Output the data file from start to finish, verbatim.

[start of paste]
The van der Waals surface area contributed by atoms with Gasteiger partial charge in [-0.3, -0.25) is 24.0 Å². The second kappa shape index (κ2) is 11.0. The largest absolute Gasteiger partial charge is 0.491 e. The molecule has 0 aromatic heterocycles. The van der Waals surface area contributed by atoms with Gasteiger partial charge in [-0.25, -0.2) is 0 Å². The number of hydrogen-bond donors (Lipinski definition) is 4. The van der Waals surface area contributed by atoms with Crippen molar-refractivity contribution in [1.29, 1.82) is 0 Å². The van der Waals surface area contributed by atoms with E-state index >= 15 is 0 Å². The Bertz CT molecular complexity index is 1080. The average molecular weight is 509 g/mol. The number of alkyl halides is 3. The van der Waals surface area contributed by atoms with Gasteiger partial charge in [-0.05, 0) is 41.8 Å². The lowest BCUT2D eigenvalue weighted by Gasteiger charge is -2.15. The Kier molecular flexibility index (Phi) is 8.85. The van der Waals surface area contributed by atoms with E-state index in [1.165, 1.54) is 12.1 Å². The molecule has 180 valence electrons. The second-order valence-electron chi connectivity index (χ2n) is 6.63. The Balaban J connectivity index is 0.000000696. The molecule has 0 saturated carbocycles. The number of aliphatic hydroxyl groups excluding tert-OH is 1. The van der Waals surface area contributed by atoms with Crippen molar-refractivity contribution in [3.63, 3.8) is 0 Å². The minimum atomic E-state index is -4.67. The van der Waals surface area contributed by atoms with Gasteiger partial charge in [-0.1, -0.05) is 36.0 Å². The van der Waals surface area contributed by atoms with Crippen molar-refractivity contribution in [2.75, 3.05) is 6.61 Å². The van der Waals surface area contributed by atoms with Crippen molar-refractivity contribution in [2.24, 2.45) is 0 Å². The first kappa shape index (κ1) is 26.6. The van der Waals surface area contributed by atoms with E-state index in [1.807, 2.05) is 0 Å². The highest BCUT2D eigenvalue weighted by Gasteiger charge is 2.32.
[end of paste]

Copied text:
The van der Waals surface area contributed by atoms with Gasteiger partial charge in [-0.3, -0.25) is 24.0 Å². The second kappa shape index (κ2) is 11.0. The largest absolute Gasteiger partial charge is 0.491 e. The molecule has 0 aromatic heterocycles. The van der Waals surface area contributed by atoms with Gasteiger partial charge in [-0.25, -0.2) is 0 Å². The number of hydrogen-bond donors (Lipinski definition) is 4. The van der Waals surface area contributed by atoms with Crippen molar-refractivity contribution in [1.29, 1.82) is 0 Å². The van der Waals surface area contributed by atoms with E-state index >= 15 is 0 Å². The Bertz CT molecular complexity index is 1080. The average molecular weight is 509 g/mol. The number of alkyl halides is 3. The van der Waals surface area contributed by atoms with Gasteiger partial charge in [-0.05, 0) is 41.8 Å². The lowest BCUT2D eigenvalue weighted by Gasteiger charge is -2.15. The Kier molecular flexibility index (Phi) is 8.85. The van der Waals surface area contributed by atoms with E-state index in [1.165, 1.54) is 12.1 Å². The molecule has 180 valence electrons. The second-order valence-electron chi connectivity index (χ2n) is 6.63. The Balaban J connectivity index is 0.000000696. The molecule has 0 saturated carbocycles. The number of aliphatic hydroxyl groups excluding tert-OH is 1. The van der Waals surface area contributed by atoms with Crippen molar-refractivity contribution in [3.63, 3.8) is 0 Å². The minimum atomic E-state index is -4.67. The van der Waals surface area contributed by atoms with Gasteiger partial charge in [-0.1, -0.05) is 36.0 Å². The van der Waals surface area contributed by atoms with Crippen molar-refractivity contribution in [2.75, 3.05) is 6.61 Å². The van der Waals surface area contributed by atoms with Crippen molar-refractivity contribution in [2.24, 2.45) is 0 Å². The first kappa shape index (κ1) is 26.6. The van der Waals surface area contributed by atoms with E-state index in [1.807, 2.05) is 0 Å². The highest BCUT2D eigenvalue weighted by Gasteiger charge is 2.32.